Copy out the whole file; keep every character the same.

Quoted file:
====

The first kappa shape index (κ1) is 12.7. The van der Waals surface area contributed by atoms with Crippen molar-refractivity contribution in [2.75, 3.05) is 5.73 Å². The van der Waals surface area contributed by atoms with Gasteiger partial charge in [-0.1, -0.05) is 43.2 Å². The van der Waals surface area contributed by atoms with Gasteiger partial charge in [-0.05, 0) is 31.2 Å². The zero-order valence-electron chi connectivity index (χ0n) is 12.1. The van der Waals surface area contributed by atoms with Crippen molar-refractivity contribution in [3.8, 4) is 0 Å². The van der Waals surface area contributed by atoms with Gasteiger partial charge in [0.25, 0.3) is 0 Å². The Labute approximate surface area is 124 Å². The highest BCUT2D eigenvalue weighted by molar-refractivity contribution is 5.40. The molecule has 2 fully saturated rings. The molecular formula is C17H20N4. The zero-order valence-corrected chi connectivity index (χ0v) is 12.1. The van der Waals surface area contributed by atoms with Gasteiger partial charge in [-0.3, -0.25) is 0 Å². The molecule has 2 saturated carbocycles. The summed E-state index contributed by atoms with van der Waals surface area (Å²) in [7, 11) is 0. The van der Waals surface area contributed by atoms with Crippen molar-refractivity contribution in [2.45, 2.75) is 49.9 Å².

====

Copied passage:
The first kappa shape index (κ1) is 12.7. The van der Waals surface area contributed by atoms with Crippen molar-refractivity contribution in [2.75, 3.05) is 5.73 Å². The van der Waals surface area contributed by atoms with Gasteiger partial charge in [-0.1, -0.05) is 43.2 Å². The van der Waals surface area contributed by atoms with Gasteiger partial charge in [-0.05, 0) is 31.2 Å². The zero-order valence-electron chi connectivity index (χ0n) is 12.1. The van der Waals surface area contributed by atoms with Crippen molar-refractivity contribution in [3.8, 4) is 0 Å². The van der Waals surface area contributed by atoms with Gasteiger partial charge in [0.25, 0.3) is 0 Å². The Labute approximate surface area is 124 Å². The highest BCUT2D eigenvalue weighted by molar-refractivity contribution is 5.40. The molecule has 2 fully saturated rings. The molecular formula is C17H20N4. The zero-order valence-corrected chi connectivity index (χ0v) is 12.1. The van der Waals surface area contributed by atoms with Gasteiger partial charge in [-0.3, -0.25) is 0 Å². The molecule has 2 saturated carbocycles. The summed E-state index contributed by atoms with van der Waals surface area (Å²) in [7, 11) is 0. The van der Waals surface area contributed by atoms with Crippen molar-refractivity contribution in [2.45, 2.75) is 49.9 Å².